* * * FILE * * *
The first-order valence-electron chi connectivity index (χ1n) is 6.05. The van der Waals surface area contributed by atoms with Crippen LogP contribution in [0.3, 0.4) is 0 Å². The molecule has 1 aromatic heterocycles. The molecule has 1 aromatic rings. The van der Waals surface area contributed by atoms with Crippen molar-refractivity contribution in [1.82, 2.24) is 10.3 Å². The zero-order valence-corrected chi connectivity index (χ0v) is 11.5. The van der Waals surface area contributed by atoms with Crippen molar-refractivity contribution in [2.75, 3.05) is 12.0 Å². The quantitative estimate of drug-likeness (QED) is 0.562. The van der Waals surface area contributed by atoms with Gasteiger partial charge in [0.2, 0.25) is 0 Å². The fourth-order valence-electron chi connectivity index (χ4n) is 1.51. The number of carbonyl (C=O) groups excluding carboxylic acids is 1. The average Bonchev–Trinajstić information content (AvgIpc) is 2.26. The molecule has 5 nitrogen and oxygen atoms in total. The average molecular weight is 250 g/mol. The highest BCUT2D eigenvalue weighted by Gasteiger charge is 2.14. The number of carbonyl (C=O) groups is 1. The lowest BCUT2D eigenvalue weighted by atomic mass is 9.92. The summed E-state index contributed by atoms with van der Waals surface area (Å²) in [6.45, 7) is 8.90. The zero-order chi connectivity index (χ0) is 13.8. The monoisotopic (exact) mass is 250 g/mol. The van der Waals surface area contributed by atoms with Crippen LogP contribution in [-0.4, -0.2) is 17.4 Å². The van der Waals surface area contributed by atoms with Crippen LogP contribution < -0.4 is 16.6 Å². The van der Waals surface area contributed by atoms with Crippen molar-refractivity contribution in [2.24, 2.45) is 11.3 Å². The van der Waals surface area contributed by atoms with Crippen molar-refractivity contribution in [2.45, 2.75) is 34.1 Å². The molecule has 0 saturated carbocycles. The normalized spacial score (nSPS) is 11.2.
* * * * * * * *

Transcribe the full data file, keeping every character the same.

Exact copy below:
The first-order valence-electron chi connectivity index (χ1n) is 6.05. The van der Waals surface area contributed by atoms with Crippen LogP contribution in [0.3, 0.4) is 0 Å². The molecule has 1 aromatic heterocycles. The molecule has 1 aromatic rings. The van der Waals surface area contributed by atoms with Crippen molar-refractivity contribution in [1.82, 2.24) is 10.3 Å². The zero-order valence-corrected chi connectivity index (χ0v) is 11.5. The van der Waals surface area contributed by atoms with Crippen molar-refractivity contribution in [2.75, 3.05) is 12.0 Å². The quantitative estimate of drug-likeness (QED) is 0.562. The van der Waals surface area contributed by atoms with Gasteiger partial charge in [0.2, 0.25) is 0 Å². The fourth-order valence-electron chi connectivity index (χ4n) is 1.51. The number of carbonyl (C=O) groups excluding carboxylic acids is 1. The average Bonchev–Trinajstić information content (AvgIpc) is 2.26. The molecule has 5 nitrogen and oxygen atoms in total. The average molecular weight is 250 g/mol. The highest BCUT2D eigenvalue weighted by Gasteiger charge is 2.14. The number of carbonyl (C=O) groups is 1. The lowest BCUT2D eigenvalue weighted by atomic mass is 9.92. The summed E-state index contributed by atoms with van der Waals surface area (Å²) in [6.45, 7) is 8.90. The zero-order chi connectivity index (χ0) is 13.8. The monoisotopic (exact) mass is 250 g/mol. The van der Waals surface area contributed by atoms with Crippen LogP contribution in [-0.4, -0.2) is 17.4 Å². The van der Waals surface area contributed by atoms with Crippen LogP contribution < -0.4 is 16.6 Å². The van der Waals surface area contributed by atoms with Crippen molar-refractivity contribution in [2.24, 2.45) is 11.3 Å². The van der Waals surface area contributed by atoms with Crippen molar-refractivity contribution in [2.45, 2.75) is 34.1 Å². The molecule has 0 saturated carbocycles. The normalized spacial score (nSPS) is 11.2.